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Tuesday, December 6, 2022


July 22, 2002 – Federal Immigration and Naturalization Service officials detained at least 14 nationals of the Dominican Republic, including six minors, who apparently had stowed away aboard a vessel that docked Friday at the Gordon Finch Molasses Pier on St. Croix's South Shore.
Ivan Ortiz Delgado, INS spokesman, said crew members of the Alum Saleras said they found the stowaways and notified local officials. He said 23 crew members and the captain were questioned by both INS and U.S. Customs officials.
There were conflicting figures as to the number of individuals apprehended. A Police Department official said 16, an INS official said 19 and the general manager for the ship's agent said 14.
A Port Authority employee said the vessel, en route from Kingston, Jamaica, arrived about 8 a.m. Friday and unloaded a shipment of galvalume. Its next scheduled port of call was St. Vincent.
Alex Moorhead, Hovensa vice president for government affairs and community relations, said the Alum Saleras was not docked at refinery facilities. A Port Authority source said Hovensa, at VIPA's request, provided a pilot boat and two 6,000-horsepower tugboats to assist with berthing the 593-foot vessel at the Molasses Pier.
Since the aliens had not come ashore when they were apprehended, Ortiz said, "the shipping agent is responsible for their return and all charges associated with their repatriation to the Dominican Republic."
Ray Hamilton, general manager of Merwin Shipping, the ship's agent for all commercial vessels calling at St. Croix, said crew members reported finding the stowaways in the hold of the ship. Authorities called to the pier detained the group without allowing them ashore.
Hamilton said the normal procedures when aliens are found aboard a ship are to detain them, charter a flight with armed security, and transport them to the consulate of the Dominican Republic in Puerto Rico. The vessel they are found aboard can be fined $50,000 or more, including $3,300 per stowaway. He said vessels calling at the Dominican Republic are inspected before leaving port, but stowaways could be in the water nearby awaiting the opportunity to get aboard.
On Saturday, the Alum Saleras was escorted out to sea to ensure the departure of the detainees from U.S. shores. "The INS saw them off," Hamilton, and ordered the ship to return the group to the Dominican Republic and turn them over to authorities there. He said INS and Customs authorities agreed to this unusual procedure in part because of the children among the aliens, who could not be accommodated at the Golden Grove Correctional Facility while standard procedures were followed.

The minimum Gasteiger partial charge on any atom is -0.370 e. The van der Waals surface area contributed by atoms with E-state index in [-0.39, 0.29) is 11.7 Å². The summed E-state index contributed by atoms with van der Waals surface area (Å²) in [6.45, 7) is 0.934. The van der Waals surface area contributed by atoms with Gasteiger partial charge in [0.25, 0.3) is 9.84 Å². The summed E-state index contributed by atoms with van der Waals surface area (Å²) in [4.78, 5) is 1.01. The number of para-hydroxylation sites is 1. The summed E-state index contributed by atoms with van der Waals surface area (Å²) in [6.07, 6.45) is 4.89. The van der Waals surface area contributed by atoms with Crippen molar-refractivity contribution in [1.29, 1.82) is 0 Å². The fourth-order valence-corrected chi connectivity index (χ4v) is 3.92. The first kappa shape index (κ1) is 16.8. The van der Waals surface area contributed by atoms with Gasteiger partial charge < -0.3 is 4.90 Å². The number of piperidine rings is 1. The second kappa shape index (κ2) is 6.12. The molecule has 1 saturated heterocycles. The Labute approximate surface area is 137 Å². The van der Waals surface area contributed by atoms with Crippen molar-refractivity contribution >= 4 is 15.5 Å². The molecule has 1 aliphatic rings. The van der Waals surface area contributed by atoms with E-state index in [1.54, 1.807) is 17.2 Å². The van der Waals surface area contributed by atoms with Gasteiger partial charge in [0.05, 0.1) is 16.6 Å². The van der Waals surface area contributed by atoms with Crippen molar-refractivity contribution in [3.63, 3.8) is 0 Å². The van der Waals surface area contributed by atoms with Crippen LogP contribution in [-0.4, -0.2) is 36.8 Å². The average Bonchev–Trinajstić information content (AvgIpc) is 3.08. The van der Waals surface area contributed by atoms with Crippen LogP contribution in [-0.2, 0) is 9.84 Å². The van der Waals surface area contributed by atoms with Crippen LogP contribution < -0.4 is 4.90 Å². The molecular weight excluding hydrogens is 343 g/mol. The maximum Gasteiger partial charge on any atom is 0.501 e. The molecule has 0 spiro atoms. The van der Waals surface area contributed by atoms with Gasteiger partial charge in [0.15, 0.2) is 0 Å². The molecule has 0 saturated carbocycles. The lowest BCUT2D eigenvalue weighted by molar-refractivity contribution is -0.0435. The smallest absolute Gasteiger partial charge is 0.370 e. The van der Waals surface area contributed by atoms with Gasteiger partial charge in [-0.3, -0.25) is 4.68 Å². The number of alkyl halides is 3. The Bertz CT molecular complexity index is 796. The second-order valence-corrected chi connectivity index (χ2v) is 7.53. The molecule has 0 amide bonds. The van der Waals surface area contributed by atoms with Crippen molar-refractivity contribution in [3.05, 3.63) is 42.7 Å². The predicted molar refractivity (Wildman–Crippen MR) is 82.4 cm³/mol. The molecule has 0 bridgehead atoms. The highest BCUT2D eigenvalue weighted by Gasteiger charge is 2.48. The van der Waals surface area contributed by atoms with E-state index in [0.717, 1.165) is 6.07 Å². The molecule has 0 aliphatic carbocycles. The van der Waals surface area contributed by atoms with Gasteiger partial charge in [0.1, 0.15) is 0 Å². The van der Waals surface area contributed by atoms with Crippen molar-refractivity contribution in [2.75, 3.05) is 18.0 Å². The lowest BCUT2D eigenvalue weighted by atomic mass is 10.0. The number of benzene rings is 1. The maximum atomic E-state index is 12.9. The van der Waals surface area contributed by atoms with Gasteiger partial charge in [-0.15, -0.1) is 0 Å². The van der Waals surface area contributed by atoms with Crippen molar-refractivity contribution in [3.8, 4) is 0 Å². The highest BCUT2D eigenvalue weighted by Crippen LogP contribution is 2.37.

He estimated it could cost the ship's owner about $20,000 for security and transporting the detainees back to the Dominican Republic and said it would delay the vessel two days in reaching St. Vincent.
According to Hamilton, some of the aliens were clinging to the rudder when authorities arrived. He said one "said it was best to kill him, because he can't go back."
"They are looking for freedom," Hamilton said of the aliens. "It's a sad thing." Interviews with members of the group indicated that it had initially consisted of about 30 people. The others were unaccounted for on St. Croix.
Ortiz said 11 Dominicanos were detained aboard a vessel in Puerto Rico last week after a crew member heard sounds coming from a container in the ship. Seven were ordered to be returned to the Dominican Republic, but four were arrested for having previously entered the United States illegally, he said.
On June 30, police took 20 Chinese aliens seeking asylum into custody at Rainbow Beach. Ortiz said when illegal immigrants are arrested on land, they are turned over to the U.S. Attorney's office for prosecution, then federal authorities decide whether to allow them to post bond, repatriate them or process their application for asylum — which he said can take two years.

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